Marshall Star, September 7, 2011 Edition
NASA's GRAIL Mission Ready for Launch Sept. 8
NASA news release
In This Week's Star (Click to Expand)|
NASA's Gravity Recovery And Interior Laboratory (GRAIL), mission to study the moon is scheduled to launch Sept. 8, lifting aboard a Delta II rocket from Cape Canaveral Air Force Station's Launch Complex 17B. There are two instantaneous (one-second) launch windows at 7:37:06 a.m. and 8:16:12 a.m. CDT.
Image right: At Cape Canaveral Air Force Station's Space Launch Complex 17B, solid-fueled boosters are prepared for attachments to the first stage of the Delta II rocket that will launch the GRAIL twin spacecraft. (NASA/Jim Grossman)
GRAIL's twin spacecrafts' primary science objectives are to determine the structure of the lunar interior, from crust to core, and to advance understanding of the thermal evolution of the moon.
NASA's GRAIL Project is part of the Discovery Program managed at the Marshall Space Flight Center. NASA's Jet Propulsion Laboratory manages the GRAIL mission. Lockheed Martin Space Systems in Denver built the spacecraft. Launch management for the mission is the responsibility of NASA's Launch Services Program at the Kennedy Space Center.
The spacecraft twins, GRAIL A and B, will fly a circuitous route to lunar orbit taking three-and-one-half months and covering approximately 2.6 million miles for GRAIL-A, and 2.7 million miles for GRAIL-B.
GRAIL's launch period opens Sept. 8 and extends through Oct. 19. On each day, there are two separate launch opportunities separated by approximately 39 minutes.
Extensive prelaunch and launch day coverage of the liftoff of the GRAIL spacecraft will be available on NASA's home page on the Internet at:
A prelaunch webcast for the mission will be streamed at noon on Sept. 7. Live countdown coverage through NASA's Launch Blog begins at 7:30 a.m. CDT Sept. 8. Coverage features live updates as countdown milestones occur and streaming video clips highlighting launch preparations and liftoff.
To view the webcast and the blog or to learn more about the GRAIL mission, visit:
The news conferences and launch coverage will be streamed live, with a chat available, at http://www.ustreamtv/nasajpl2
The NASA News Twitter feed will be updated throughout the launch countdown. To access the NASA News Twitter feed, visit: http://www.twitter.com/nasa
To view live interviews with lunar scientists from 1-6 p.m. on Sept. 8 and 9, visit:
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Marshall Center Offers 2011 Buyout/Early Out Opportunity
The Marshall Space Flight Center has been approved to offer a buyout/early out opportunity worth up to $25,000 to eligible employees. The buyout is targeted to a limited number of competencies and/or positions and is focused on "reshaping" the center's workforce to meet current and future mission requirements; therefore, not all Marshall employees are eligible. The buyout/early out application period opens on Sept. 7 and closes on Sept. 28. For information on the buyout/early out, visit http://inside.msfc.nasa.gov/buyout/fy12/
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Marshall Leadership Announces Center Reorganization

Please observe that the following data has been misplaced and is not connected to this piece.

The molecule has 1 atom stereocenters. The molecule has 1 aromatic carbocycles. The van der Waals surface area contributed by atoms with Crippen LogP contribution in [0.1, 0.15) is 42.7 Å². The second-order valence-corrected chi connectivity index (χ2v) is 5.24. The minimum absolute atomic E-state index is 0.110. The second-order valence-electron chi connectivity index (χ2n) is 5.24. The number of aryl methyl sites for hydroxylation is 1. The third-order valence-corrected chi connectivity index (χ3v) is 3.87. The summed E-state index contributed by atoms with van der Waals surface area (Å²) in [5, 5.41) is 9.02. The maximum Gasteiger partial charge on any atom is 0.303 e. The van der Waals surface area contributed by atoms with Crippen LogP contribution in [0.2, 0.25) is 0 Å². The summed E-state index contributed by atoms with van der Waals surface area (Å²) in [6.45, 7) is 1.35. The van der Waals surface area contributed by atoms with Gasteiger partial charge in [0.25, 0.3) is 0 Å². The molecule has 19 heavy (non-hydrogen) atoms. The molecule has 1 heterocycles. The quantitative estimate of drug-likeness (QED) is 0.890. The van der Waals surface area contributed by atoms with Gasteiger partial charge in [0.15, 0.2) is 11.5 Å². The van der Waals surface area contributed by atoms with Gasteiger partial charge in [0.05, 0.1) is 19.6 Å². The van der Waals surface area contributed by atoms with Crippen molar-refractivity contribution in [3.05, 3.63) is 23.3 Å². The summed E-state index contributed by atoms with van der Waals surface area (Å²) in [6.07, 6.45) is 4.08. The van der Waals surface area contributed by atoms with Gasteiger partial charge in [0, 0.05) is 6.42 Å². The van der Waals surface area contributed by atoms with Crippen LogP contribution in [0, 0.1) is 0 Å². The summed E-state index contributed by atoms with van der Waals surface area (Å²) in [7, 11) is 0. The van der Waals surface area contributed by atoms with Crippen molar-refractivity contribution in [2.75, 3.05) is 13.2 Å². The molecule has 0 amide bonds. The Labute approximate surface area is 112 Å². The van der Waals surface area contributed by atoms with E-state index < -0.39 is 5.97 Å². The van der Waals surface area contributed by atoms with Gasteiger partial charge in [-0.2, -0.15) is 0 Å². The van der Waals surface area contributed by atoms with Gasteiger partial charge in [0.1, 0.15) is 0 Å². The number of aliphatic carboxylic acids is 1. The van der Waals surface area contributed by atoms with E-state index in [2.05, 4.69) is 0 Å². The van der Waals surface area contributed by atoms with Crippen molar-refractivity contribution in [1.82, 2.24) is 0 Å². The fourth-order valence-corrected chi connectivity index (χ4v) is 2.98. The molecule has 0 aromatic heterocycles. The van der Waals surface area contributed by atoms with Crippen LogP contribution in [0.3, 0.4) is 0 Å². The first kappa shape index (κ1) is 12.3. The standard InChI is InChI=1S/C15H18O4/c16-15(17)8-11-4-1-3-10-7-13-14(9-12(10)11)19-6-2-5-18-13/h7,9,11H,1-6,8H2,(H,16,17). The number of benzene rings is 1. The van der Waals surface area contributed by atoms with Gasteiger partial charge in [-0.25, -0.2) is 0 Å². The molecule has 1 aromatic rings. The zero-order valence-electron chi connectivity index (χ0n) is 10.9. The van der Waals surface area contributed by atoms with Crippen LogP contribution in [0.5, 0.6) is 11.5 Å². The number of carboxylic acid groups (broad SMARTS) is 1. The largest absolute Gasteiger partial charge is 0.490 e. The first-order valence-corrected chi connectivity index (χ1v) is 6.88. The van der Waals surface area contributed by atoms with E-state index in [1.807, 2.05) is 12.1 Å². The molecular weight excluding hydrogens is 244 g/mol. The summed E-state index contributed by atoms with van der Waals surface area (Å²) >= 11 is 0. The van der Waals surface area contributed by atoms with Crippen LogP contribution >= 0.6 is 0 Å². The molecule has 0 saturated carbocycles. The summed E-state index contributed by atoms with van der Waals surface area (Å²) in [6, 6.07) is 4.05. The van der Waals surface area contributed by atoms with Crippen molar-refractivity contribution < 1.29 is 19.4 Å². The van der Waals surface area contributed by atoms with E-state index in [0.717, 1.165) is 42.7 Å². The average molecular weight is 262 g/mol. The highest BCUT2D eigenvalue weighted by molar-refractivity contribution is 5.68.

The Marshall Space Flight Center has a new organizational structure to achieve NASA’s bold and ambitious new mission for a sustainable program of exploration and innovation. The four new program offices announced earlier this year became effective Aug. 28. The current Shuttle, Ares, and Science & Mission Systems offices have stood down.
All Direct Report Senior Executive Service, or SES, directors and deputies moved to their new assignments effective Aug. 28. Here is a list of new program and project offices, new mail codes which are now in place, and leaders for each organization:
- Science and Technology – ZP01 – Director Dan Schumacher; Deputy Corky Clinton
- Flight Programs and Partnerships – FP01 – Director Teresa Vanhooser; Deputy Paul Gilbert
- Space Launch System – XP01 – Director Todd May; Deputy Jody Singer
- Shuttle/Ares Transition – TP01 – Director Roy Malone; Deputies Mike Allen and Mike Vanhooser
There also is a new Center Strategic Development function within the Office of Strategic Analysis and Communications' Business Planning & Integration Office (CS10). Headed by Dennis Boccippio, it will guide Marshall's efforts to secure new work that matches the center's capabilities and strengths.
The following are associated reassignments of Marshall's Senior Executive Service, Senior Level, and Scientific and Professional cadre. Executives not mentioned below retain their previous assignments in the new organization. A summary of the changes is listed below. The new senior leadership organization chart is available here
Office of the Director
Science & Technology Office
- Associate Director, Technical: Dale Thomas, SES (DA01)
Flight Programs & Partnerships Office
- Manager, Science & Technology Office: Dan Schumacher, SES (ZP01)
- Deputy, Science & Technology Office: Corky Clinton, SES (ZP01)
- Sr. Science Advisor, Science & Technology Office: Melissa McGrath, SES (ZP01)
- Sr. Scientist, Gamma Ray Team, Science & Technology Office: Gerald Fishman, ST (ZP12)
- Sr. Scientist, X-ray Astronomy Team, Science & Technology Office: Martin Weisskopf,
- Deputy Chief Technologist and Chief Scientist for Physical Chemistry, Science & Technology Office: Don Frazier, SL (ZP30)